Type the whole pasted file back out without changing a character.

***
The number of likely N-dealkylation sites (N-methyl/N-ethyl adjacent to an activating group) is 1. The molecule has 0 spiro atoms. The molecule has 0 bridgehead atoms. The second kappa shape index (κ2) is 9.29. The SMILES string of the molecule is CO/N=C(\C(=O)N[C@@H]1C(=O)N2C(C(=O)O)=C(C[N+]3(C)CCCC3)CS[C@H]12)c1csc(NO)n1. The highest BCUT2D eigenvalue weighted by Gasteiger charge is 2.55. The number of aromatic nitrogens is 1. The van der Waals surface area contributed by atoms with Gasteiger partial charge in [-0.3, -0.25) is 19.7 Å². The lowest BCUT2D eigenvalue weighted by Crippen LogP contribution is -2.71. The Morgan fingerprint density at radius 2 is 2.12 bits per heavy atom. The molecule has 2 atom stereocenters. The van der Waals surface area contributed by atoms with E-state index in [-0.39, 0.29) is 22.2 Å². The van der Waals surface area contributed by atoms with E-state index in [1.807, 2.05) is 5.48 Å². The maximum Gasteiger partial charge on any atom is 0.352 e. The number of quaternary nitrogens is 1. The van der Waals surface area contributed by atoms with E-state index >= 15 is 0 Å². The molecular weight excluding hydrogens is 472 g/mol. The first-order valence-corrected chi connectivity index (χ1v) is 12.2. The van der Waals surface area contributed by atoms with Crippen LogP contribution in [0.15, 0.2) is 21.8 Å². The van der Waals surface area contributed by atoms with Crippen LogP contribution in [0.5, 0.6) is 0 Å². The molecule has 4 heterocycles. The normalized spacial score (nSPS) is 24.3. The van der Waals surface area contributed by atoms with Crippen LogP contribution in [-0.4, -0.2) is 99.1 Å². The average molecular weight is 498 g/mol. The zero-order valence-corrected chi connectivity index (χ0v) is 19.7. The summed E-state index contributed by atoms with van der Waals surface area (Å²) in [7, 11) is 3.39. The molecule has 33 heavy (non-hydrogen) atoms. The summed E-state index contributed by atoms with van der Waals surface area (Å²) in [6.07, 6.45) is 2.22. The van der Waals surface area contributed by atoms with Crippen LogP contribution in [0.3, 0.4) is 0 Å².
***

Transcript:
The number of likely N-dealkylation sites (N-methyl/N-ethyl adjacent to an activating group) is 1. The molecule has 0 spiro atoms. The molecule has 0 bridgehead atoms. The second kappa shape index (κ2) is 9.29. The SMILES string of the molecule is CO/N=C(\C(=O)N[C@@H]1C(=O)N2C(C(=O)O)=C(C[N+]3(C)CCCC3)CS[C@H]12)c1csc(NO)n1. The highest BCUT2D eigenvalue weighted by Gasteiger charge is 2.55. The number of aromatic nitrogens is 1. The van der Waals surface area contributed by atoms with Gasteiger partial charge in [-0.3, -0.25) is 19.7 Å². The lowest BCUT2D eigenvalue weighted by Crippen LogP contribution is -2.71. The Morgan fingerprint density at radius 2 is 2.12 bits per heavy atom. The molecule has 2 atom stereocenters. The van der Waals surface area contributed by atoms with E-state index in [-0.39, 0.29) is 22.2 Å². The van der Waals surface area contributed by atoms with E-state index in [1.807, 2.05) is 5.48 Å². The maximum Gasteiger partial charge on any atom is 0.352 e. The number of quaternary nitrogens is 1. The van der Waals surface area contributed by atoms with E-state index >= 15 is 0 Å². The molecular weight excluding hydrogens is 472 g/mol. The first-order valence-corrected chi connectivity index (χ1v) is 12.2. The van der Waals surface area contributed by atoms with Crippen LogP contribution in [0.15, 0.2) is 21.8 Å². The van der Waals surface area contributed by atoms with Crippen LogP contribution in [0.5, 0.6) is 0 Å². The molecule has 4 heterocycles. The normalized spacial score (nSPS) is 24.3. The van der Waals surface area contributed by atoms with Crippen LogP contribution in [-0.4, -0.2) is 99.1 Å². The average molecular weight is 498 g/mol. The zero-order valence-corrected chi connectivity index (χ0v) is 19.7. The summed E-state index contributed by atoms with van der Waals surface area (Å²) in [7, 11) is 3.39. The molecule has 33 heavy (non-hydrogen) atoms. The summed E-state index contributed by atoms with van der Waals surface area (Å²) in [6.07, 6.45) is 2.22. The van der Waals surface area contributed by atoms with Crippen LogP contribution in [0.3, 0.4) is 0 Å².